Windows Server 2008 certifications: Are they worth it?

* Server 2003 still the norm, but don’t ignore 2008

Microsoft is pushing a new set of certifications for Windows Server 2008, a new software package that will become increasingly common in enterprises over the next year or so. Are they worth getting?

Microsoft is pushing a new set of certifications for Windows Server 2008, a new software package that will become increasingly common in enterprises over the next year or so.

Are the certifications worth getting? To find out, I spoke with expert Patrick Regan, author of numerous textbooks and certification exam study guides.

At least for now, the Windows Server 2008 certifications are not as important as those for Windows Server 2003, simply because the 2008 software hasn’t penetrated enterprises to nearly the same extent as its predecessor, Regan says.

“If you go look for a job now, most people are going to look for the MCSE [Microsoft Certified Systems Engineer for Windows Server 2003],” he says. “The 2008 track just isn’t as popular or commonly known.”

Don’t ignore 2008, though. Windows Server 2008 has only been shipping for a couple of months. Within a year, Regan expects the new software to become more prevalent and those certifications will take on greater importance for IT professionals.

Some employers may already be looking for workers certified on 2008, Microsoft says.

“If you have a Windows Server 2008 certification on your resume, you have an excellent opportunity to catch the eye of early adopter organizations,” Microsoft says on its certification Web site.

For Windows Server 2008, Microsoft is offering three MCTS (Microsoft Certified Technology Specialist) certifications to demonstrate expertise with Active Directory, network infrastructure, and applications infrastructure. These certifications also serve as building blocks for two advanced credentials: the Microsoft Certified IT Professional (MCITP) certifications for server administrators and enterprises administrators.

Microsoft is offering an expedited certification path to those of you who are already certified on Windows Server 2003.

“Your path consists of one exam, which allows you to earn multiple MCTS certifications on Windows Server 2008,” Microsoft states. “From there, you can complete the remaining requirements for one or both of the MCITP certifications for Windows Server 2008.”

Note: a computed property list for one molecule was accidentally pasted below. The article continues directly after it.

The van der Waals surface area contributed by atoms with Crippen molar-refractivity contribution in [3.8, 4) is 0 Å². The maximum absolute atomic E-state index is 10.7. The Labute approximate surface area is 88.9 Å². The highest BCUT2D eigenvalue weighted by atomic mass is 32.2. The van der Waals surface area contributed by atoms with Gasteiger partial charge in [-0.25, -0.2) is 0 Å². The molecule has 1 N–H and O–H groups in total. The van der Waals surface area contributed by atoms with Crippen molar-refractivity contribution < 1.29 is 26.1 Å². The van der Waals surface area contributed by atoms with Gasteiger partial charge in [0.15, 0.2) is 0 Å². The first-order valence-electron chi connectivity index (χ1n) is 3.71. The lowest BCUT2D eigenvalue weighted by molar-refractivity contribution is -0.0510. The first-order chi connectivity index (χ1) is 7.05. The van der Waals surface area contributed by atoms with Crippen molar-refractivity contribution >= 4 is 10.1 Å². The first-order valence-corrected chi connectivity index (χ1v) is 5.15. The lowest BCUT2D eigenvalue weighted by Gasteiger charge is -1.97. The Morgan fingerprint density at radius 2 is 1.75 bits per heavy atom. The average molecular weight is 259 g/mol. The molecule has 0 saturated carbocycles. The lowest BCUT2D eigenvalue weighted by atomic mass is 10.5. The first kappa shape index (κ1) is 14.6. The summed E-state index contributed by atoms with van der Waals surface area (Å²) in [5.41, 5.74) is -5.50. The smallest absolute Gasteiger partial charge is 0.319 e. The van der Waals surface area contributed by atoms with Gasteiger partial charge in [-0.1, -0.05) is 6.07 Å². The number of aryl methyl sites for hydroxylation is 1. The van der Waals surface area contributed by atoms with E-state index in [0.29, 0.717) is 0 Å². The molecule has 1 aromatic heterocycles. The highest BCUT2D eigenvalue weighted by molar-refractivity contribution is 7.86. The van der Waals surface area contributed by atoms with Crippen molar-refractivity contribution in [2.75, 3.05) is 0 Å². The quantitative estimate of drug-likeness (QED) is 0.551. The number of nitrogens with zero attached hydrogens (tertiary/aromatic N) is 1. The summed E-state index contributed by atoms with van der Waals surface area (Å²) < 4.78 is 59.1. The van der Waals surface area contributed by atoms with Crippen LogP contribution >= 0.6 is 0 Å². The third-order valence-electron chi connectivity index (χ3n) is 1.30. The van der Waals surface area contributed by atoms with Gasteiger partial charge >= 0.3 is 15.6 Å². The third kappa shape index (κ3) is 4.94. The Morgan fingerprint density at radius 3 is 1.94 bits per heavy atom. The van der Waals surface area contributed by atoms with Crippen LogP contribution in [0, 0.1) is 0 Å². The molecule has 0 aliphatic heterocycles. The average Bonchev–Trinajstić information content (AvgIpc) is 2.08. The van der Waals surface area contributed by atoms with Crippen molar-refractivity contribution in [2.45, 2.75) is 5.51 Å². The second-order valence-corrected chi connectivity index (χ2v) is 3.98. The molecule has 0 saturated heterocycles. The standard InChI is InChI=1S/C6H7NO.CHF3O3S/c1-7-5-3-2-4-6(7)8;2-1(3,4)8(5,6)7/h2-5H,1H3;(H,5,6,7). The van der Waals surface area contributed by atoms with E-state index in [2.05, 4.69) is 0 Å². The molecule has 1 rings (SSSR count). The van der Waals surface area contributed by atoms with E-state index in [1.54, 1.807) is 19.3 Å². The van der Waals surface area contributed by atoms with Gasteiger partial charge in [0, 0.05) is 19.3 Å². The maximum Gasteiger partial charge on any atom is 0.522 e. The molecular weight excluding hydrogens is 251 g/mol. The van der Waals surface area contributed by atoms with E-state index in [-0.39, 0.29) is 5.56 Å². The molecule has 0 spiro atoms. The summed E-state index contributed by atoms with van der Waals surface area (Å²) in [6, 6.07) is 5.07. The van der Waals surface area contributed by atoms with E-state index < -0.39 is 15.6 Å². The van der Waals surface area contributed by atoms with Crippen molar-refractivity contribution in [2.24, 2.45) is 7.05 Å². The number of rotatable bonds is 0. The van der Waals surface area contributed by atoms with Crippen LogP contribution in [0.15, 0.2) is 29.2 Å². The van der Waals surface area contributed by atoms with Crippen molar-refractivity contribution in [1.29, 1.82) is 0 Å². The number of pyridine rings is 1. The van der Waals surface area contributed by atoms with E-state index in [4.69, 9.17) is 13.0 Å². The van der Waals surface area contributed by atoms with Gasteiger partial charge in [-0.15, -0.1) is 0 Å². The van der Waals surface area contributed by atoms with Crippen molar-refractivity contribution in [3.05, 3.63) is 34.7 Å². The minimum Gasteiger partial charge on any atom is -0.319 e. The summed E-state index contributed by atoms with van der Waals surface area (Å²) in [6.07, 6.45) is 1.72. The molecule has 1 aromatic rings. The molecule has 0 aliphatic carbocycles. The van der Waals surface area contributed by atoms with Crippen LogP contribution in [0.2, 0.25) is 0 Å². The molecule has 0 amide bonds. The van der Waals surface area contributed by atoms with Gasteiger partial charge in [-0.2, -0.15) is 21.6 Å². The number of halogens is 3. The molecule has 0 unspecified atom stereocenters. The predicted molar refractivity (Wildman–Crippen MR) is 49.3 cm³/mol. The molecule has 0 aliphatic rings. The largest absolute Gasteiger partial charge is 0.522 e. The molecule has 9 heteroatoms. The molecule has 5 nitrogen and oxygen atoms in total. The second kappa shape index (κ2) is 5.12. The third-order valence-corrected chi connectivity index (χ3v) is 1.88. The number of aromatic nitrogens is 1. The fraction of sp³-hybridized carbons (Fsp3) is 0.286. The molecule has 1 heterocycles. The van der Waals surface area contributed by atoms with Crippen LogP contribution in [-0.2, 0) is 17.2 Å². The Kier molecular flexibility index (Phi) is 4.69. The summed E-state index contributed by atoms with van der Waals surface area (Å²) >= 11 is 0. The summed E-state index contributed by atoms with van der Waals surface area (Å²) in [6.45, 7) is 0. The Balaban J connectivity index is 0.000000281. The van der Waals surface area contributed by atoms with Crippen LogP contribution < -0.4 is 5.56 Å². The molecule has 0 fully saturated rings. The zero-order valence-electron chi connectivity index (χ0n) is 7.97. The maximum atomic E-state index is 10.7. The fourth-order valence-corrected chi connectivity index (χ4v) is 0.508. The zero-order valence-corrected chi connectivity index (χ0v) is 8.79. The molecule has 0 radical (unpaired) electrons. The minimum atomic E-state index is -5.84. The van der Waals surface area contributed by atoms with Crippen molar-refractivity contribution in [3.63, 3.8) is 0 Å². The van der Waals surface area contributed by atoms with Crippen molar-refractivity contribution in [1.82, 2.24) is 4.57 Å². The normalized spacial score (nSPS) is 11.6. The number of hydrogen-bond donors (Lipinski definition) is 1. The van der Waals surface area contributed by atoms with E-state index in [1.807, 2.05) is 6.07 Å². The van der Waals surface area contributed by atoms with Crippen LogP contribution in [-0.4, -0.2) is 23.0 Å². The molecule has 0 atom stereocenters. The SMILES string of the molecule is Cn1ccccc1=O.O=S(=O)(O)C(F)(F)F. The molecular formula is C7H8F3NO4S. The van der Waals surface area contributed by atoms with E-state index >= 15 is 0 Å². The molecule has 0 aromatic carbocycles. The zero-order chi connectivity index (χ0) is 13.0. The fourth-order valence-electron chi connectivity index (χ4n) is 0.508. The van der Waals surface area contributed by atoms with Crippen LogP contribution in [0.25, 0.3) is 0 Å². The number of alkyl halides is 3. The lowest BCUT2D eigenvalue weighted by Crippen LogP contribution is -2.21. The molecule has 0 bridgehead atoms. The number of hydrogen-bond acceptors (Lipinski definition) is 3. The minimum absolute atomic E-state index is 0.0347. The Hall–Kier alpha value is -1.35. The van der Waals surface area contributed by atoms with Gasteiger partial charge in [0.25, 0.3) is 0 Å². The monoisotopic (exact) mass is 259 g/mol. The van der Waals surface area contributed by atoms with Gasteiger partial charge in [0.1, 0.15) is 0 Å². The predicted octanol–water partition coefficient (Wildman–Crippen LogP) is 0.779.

IT pros should consider the new tests if they already work with Windows Server 2008 or anticipate deploying the technology within the next year, Microsoft says.

Here are a few details on Microsoft’s new certifications:

* MCTS for Active Directory Configuration: This exam tests knowledge of Active Directory and Directory services, Active Directory server notes, certificate management, and group policy.

* MCTS for Network Infrastructure Configuration: Tests knowledge of IP addressing and services, names resolution, file and print services, network access and remote access, and monitoring network services.

* MCTS for Applications Infrastructure Configuration: Tests knowledge of Windows deployment services, terminal services, Web services and media services.

* MCITP Server Administrator: This certification focuses on day-to-day operations and management, and can help you gain roles such as Windows Server administrator, server systems administrator, monitoring operator, and network administrator.

* MCITP Enterprise Administrator: This certification “validates your skills focused on Windows infrastructure design,” and prepares you for job roles such as enterprise systems administrator, IT systems manager, enterprise security administrator, systems architect and network administrator, according to Microsoft.

Regan has some advice for IT pros looking to get certified on Windows Server 2008. Exams test real-world skills, so one of the best ways to prepare is to “play with [the software], and learn it inside and out.”

“The thing with Microsoft, it is sometimes difficult to gather all the information in one place to prepare for an exam,” he says. “You can go get a binder from Microsoft, yet when you take the exam there’s stuff on there you’ve never seen before.”

If you haven’t used the 2008 software yet, you should at least have a lot of experience with Windows Server 2003 before taking the new exams, Regan says. Some of the basics, like file sharing and printer sharing, are the same as in 2003, he notes.

Microsoft’s TechNet site is a good source of information about technology like Windows Server 2008, he adds.

What do you think? Are you going to get certified on Windows Server 2008? Do you have any concerns about Microsoft’s certification program? Send me an e-mail or feel free to post a comment below.

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